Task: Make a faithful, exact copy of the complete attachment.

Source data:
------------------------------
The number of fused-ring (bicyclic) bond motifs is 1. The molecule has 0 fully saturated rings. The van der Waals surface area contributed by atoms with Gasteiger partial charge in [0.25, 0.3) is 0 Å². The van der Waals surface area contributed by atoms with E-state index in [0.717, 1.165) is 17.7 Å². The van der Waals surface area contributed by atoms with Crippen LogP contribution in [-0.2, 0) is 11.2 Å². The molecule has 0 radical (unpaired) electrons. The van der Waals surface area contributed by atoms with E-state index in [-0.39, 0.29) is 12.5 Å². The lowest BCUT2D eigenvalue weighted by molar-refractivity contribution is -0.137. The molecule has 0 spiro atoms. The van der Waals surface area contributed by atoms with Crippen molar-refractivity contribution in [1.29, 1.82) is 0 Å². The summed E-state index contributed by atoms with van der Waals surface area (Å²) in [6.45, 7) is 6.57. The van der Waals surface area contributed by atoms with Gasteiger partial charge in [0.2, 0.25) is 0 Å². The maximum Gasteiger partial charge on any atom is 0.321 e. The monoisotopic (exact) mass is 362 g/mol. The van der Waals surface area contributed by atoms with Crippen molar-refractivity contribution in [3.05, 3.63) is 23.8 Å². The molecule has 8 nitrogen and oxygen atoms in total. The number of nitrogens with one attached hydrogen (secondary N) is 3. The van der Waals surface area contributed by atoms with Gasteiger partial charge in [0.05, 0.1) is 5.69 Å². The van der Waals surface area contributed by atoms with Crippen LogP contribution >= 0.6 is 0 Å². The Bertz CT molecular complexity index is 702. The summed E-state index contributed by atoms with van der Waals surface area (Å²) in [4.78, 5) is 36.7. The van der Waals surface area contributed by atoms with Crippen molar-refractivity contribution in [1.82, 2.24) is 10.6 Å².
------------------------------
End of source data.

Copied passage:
The number of fused-ring (bicyclic) bond motifs is 1. The molecule has 0 fully saturated rings. The van der Waals surface area contributed by atoms with Gasteiger partial charge in [0.25, 0.3) is 0 Å². The van der Waals surface area contributed by atoms with E-state index in [0.717, 1.165) is 17.7 Å². The van der Waals surface area contributed by atoms with Crippen LogP contribution in [-0.2, 0) is 11.2 Å². The molecule has 0 radical (unpaired) electrons. The van der Waals surface area contributed by atoms with E-state index in [-0.39, 0.29) is 12.5 Å². The lowest BCUT2D eigenvalue weighted by molar-refractivity contribution is -0.137. The molecule has 0 spiro atoms. The van der Waals surface area contributed by atoms with Crippen molar-refractivity contribution in [1.29, 1.82) is 0 Å². The summed E-state index contributed by atoms with van der Waals surface area (Å²) in [6.45, 7) is 6.57. The van der Waals surface area contributed by atoms with Gasteiger partial charge in [0.2, 0.25) is 0 Å². The maximum Gasteiger partial charge on any atom is 0.321 e. The monoisotopic (exact) mass is 362 g/mol. The van der Waals surface area contributed by atoms with Crippen molar-refractivity contribution in [3.05, 3.63) is 23.8 Å². The molecule has 8 nitrogen and oxygen atoms in total. The number of nitrogens with one attached hydrogen (secondary N) is 3. The van der Waals surface area contributed by atoms with Gasteiger partial charge in [0.05, 0.1) is 5.69 Å². The van der Waals surface area contributed by atoms with Crippen LogP contribution >= 0.6 is 0 Å². The Bertz CT molecular complexity index is 702. The summed E-state index contributed by atoms with van der Waals surface area (Å²) in [4.78, 5) is 36.7. The van der Waals surface area contributed by atoms with Crippen molar-refractivity contribution in [1.82, 2.24) is 10.6 Å².